It was at the tail-end of Pulborough's tenure at their old venue that Kevin began his involvement with pitch maintenance. "I'm from a self-taught agricultural background really, so I learned a lot on the job but, when planning was going through, I told the committee that I'd be willing to get involved with the construction and ongoing maintenance of the new pitches. As it turned out, my role was more at the back end of things - seeding the pitches and the establishment stage."
In our world of highly specialised sports turf preparation, it might cause some to raise an eyebrow at Kevin's agricultural approach to what is fast becoming a science-based sector, but Pulborough's pitches have not suffered from his agricultural skills - in fact, quite the reverse.

Pulborough Rural"I'm by no means an amenity specialist, so I have to do my best with what I know and make use of local agronomists to help out with certain elements," he explains.

"At this time of year we don't get down to the club as much - there's little need to cut as growth is minimal." He treats the pitches "just like any other field".
"We aerated this October, but it's usually a matter of doing things on an ad hoc basis."

The return of spring signals the start of more intensive work. "We'll usually give a light spray and cut twice a week. I apply the same fertiliser here that I do in my day job," he continues.

"If there's anything I'm unsure of, I'll liaise with agricultural agronomist, Keith Charmon. We had a fairy ring issue recently, so I went to him and was able to remedy the problem. We also use the services of Rob Jochobsen, an independent sportsturf contractor, for any specialist tasks, for example direct drilling of grass seed and aeration.

The same principles are applied when seeding. Kevin uses a predominantly ryegrass mix, which he sources from a local agricultural grain merchant. "Ryegrass is hardy and establishes quickly, which is why we also use it on gallops. Likewise, with the fertilisers, we tend to apply fibrefloss, which is basically a dust compound fertiliser. We have no qualms about how 'agricultural' it may be. If it works, that's good enough for us."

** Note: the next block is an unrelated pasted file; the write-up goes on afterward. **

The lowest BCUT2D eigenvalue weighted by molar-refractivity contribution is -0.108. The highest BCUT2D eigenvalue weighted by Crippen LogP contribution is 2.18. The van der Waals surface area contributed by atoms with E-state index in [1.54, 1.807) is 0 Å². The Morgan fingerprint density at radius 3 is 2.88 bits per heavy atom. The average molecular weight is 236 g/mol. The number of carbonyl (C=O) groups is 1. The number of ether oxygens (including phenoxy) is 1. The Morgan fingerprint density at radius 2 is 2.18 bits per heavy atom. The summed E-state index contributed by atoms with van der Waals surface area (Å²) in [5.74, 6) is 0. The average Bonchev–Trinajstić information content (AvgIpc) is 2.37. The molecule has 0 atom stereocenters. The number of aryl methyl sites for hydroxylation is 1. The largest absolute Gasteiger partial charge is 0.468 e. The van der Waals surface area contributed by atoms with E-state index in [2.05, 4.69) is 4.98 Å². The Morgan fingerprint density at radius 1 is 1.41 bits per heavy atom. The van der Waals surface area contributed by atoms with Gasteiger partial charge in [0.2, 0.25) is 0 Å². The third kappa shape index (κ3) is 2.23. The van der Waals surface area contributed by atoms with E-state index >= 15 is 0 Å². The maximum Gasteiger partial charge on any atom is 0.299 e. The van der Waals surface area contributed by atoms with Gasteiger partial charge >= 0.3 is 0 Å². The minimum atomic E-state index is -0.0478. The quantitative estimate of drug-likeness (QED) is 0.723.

Pulborough2"We've spread compost before," he reveals. "It doesn't smell great, but it does the business. We have naturally very good soil and drainage here, so it makes things easier."

Life wasn't always so sweet, though, and the process of turning what was, essentially, just a field into free draining sports pitches was pockmarked with problems. "Our Downs location means the surface is naturally quite flinty, and this became an issue when the pitches first had to be levelled," says Kevin. "We were fortunate that, through our relationship with the RFU, we were able to source the support and guidance of Keith Kent, Head Groundsman at Twickenham. He was a great source of knowledge."

Whilst flint has long been present in the ground, it only showed itself once the soil was disturbed by the levelling process. "It takes a good four years to get the natural soil properties back, so drainage was never going to be perfect in the first year after," he explains. "We've applied much more grass seed since then, as the root structure helps to keep the flint buried. The pitches are quite sandy now as well, so we have extremely well draining playing surfaces."

Pulborough has had precious few issues with flint on the first and second pitch since then, but the third posed more of a problem. Kevin was forced to bring in a stone burier to bury lots of the disturbed flint, which proved just the job. "We managed a 70% success rate and now there's no concern with stone coming through," he says. "We also brought in a self-propelled Grasshopper - it made a huge difference. There was nothing delicate about the job, and our access to agricultural machinery was helpful as it would have cost a lot to contract in these machines."

Pulborough5The cost to establish the turf and level all three pitches was much less than expected, as much of the work was carried out by members. The only real expense was the grass seed, and the club has now reached the stage where it can continue to reduce cut height year on year. "We'll stick to applying a bit of nitrogen and fibrefloss and let it tick over. We spread a bit of sewage cake last year. That does wonders," Kevin enthuses.